Marcus Mote

Studio Life

February 1865 Journal Entry

from Marcus Mote's February 1865 journal

At a glance, Marcus’s studio life, through his narration, gives one the impression of relentless vexations, trials, and labored victories. Marcus recorded daily the annoyances and aggravations that were caused by his assistant, Mantie. The struggles for creative control and power within the studio made Marcus question why “Satan should be let loose so often” (Mote, Diary of 1865). These often resulted in illness for Marcus, which led to emotional strains and depression that hindered him from completing much work. On one occurrence, Marcus chronicles the conflict between them that arises when Mantie wishes to part from the studio early. Mote recalls that “Mantie [was] moody because I needed her too much to let [her] go ice skating,” and adds that she “went at four, and did not come back” (Mote, Diary of 1865). The next day, he notes that she “made apologies… but did little” and was “not satisfactory,” and continues to recollect that she “afterwards, gave me more imprudence,” and “I felt myself provoked beyond endurance – I intend to have a change in business” (Mote, Diary of 1865). Instances like the latter happen quite frequently, and it can be deduced that Marcus did not have the heart to truly dismiss his young assistant. He concludes this particular account bitterly, hinting an approaching slump of depression, and states, “[I] went home sick… No sympathy from Rhoda…” (Mote, Diary of 1865). He also illustrates her brief guilt from her upsets by describing her attempts at good deeds and her desire for forgiveness, however short. “She commended a new course,” Mote wrote, “and cleaned up the studio, dusting books and cleaning tables – quite pleasant” (Mote, Diary of 1865). She was also noted for bringing gifts to Marcus after bitter battles in the studio, and being amiable in conversation to lift Marcus’s spirits on a few occasions. Marcus, especially in later years, turns his displeasures on to his students, and questioning their loyalty to him and their skill. When he would give lessons at the Mission School, he frequently complained that the children were “boisterous and unruly,” and when his “patience ran out, he asked Charles F. Coffin to all him to quit teaching, but Coffin refused” (Thornburg 204). While he grieves that he had few students, in reference to either the school or privately, he frequently noted to himself that he hoped that “May the lord have directed [them] right – for the both of us” (Mote, Diary of 1869). He also commonly judged eager, new students as “second rate,” jotting down that his new pupil had “missed [their] calling” (Mote, Diary of 1865). Marcus was reported to have find “peace and companionship at home” after hours at the studio, however; it would sometimes seem that his depression and anxiety would seep into his home life on many occasions (Thornburg 201).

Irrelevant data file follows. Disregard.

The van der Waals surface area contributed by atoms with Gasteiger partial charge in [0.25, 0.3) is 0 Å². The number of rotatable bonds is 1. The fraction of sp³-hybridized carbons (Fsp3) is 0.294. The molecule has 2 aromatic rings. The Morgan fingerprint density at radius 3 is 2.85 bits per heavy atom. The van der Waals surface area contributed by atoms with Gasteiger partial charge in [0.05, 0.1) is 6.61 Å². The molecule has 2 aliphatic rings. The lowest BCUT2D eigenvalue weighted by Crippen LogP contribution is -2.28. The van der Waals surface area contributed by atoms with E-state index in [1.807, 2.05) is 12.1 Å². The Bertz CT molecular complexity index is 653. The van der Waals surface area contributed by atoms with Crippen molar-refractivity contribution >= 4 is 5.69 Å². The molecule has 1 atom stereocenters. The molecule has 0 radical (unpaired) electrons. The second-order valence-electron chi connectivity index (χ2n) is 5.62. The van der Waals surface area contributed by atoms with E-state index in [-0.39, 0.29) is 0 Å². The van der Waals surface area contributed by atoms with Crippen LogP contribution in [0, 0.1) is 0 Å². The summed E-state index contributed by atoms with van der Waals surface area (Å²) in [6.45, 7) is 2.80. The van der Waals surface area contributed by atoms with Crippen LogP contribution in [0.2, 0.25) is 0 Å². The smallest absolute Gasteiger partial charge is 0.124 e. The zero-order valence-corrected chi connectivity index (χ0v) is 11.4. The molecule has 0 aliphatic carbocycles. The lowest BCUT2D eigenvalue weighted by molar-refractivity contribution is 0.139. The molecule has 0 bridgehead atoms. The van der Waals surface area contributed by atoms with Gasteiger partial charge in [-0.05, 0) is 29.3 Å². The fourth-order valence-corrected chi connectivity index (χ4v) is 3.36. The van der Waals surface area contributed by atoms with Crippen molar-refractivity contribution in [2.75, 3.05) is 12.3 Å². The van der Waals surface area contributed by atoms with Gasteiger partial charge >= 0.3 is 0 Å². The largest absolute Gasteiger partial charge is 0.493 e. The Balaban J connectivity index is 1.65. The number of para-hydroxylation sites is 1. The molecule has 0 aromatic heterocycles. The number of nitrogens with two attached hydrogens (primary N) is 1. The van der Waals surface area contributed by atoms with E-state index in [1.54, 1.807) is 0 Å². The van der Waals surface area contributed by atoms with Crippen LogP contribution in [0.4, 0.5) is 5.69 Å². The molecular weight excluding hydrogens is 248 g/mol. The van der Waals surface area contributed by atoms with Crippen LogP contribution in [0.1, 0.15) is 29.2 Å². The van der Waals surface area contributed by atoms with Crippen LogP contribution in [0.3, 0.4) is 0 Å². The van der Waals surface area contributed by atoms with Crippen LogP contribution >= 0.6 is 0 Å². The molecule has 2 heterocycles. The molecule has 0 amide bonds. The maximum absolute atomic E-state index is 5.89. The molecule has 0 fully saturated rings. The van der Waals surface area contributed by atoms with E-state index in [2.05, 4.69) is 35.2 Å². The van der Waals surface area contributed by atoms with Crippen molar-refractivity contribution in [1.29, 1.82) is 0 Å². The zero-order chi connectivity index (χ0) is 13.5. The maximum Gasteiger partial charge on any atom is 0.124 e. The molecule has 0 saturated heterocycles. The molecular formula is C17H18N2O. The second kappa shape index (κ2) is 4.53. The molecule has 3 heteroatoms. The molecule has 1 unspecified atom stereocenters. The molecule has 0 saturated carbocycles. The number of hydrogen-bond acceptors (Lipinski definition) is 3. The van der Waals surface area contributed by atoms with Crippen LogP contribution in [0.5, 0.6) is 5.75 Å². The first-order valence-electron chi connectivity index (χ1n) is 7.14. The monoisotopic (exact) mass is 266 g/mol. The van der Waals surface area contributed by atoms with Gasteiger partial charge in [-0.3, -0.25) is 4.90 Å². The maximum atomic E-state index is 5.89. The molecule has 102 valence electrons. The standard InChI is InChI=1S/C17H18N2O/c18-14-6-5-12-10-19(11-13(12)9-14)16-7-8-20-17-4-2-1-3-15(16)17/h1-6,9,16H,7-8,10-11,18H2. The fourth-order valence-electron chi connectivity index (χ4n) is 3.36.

--Ali Finley